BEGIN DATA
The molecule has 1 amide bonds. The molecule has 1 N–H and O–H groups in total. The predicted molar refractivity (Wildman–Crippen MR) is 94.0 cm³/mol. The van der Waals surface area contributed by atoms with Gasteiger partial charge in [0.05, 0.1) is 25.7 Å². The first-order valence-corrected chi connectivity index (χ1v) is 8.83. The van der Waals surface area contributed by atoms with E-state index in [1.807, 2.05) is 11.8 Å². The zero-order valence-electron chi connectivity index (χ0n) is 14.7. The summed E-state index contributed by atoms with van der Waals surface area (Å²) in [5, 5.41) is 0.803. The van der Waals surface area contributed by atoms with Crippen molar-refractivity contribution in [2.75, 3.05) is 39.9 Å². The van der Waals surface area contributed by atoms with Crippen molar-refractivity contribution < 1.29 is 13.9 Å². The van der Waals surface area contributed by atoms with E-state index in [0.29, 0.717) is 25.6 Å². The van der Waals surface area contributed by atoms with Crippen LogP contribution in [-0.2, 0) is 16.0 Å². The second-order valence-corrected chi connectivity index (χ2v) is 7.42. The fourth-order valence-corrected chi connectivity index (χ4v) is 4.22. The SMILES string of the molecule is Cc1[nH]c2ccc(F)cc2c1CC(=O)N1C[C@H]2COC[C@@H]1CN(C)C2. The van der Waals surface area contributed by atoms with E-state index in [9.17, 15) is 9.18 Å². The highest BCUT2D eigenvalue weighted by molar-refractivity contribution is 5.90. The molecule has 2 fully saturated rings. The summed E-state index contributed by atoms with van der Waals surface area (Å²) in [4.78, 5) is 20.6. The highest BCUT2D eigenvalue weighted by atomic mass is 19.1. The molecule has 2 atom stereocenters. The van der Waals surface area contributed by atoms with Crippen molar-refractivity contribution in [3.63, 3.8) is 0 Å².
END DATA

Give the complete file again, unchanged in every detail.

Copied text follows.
The molecule has 1 amide bonds. The molecule has 1 N–H and O–H groups in total. The predicted molar refractivity (Wildman–Crippen MR) is 94.0 cm³/mol. The van der Waals surface area contributed by atoms with Gasteiger partial charge in [0.05, 0.1) is 25.7 Å². The first-order valence-corrected chi connectivity index (χ1v) is 8.83. The van der Waals surface area contributed by atoms with E-state index in [1.807, 2.05) is 11.8 Å². The zero-order valence-electron chi connectivity index (χ0n) is 14.7. The summed E-state index contributed by atoms with van der Waals surface area (Å²) in [5, 5.41) is 0.803. The van der Waals surface area contributed by atoms with Crippen molar-refractivity contribution in [2.75, 3.05) is 39.9 Å². The van der Waals surface area contributed by atoms with Crippen molar-refractivity contribution < 1.29 is 13.9 Å². The van der Waals surface area contributed by atoms with E-state index in [0.29, 0.717) is 25.6 Å². The van der Waals surface area contributed by atoms with Crippen LogP contribution in [-0.2, 0) is 16.0 Å². The second-order valence-corrected chi connectivity index (χ2v) is 7.42. The fourth-order valence-corrected chi connectivity index (χ4v) is 4.22. The SMILES string of the molecule is Cc1[nH]c2ccc(F)cc2c1CC(=O)N1C[C@H]2COC[C@@H]1CN(C)C2. The van der Waals surface area contributed by atoms with E-state index in [9.17, 15) is 9.18 Å². The highest BCUT2D eigenvalue weighted by molar-refractivity contribution is 5.90. The molecule has 2 fully saturated rings. The summed E-state index contributed by atoms with van der Waals surface area (Å²) in [4.78, 5) is 20.6. The highest BCUT2D eigenvalue weighted by atomic mass is 19.1. The molecule has 2 atom stereocenters. The van der Waals surface area contributed by atoms with Crippen molar-refractivity contribution in [3.63, 3.8) is 0 Å².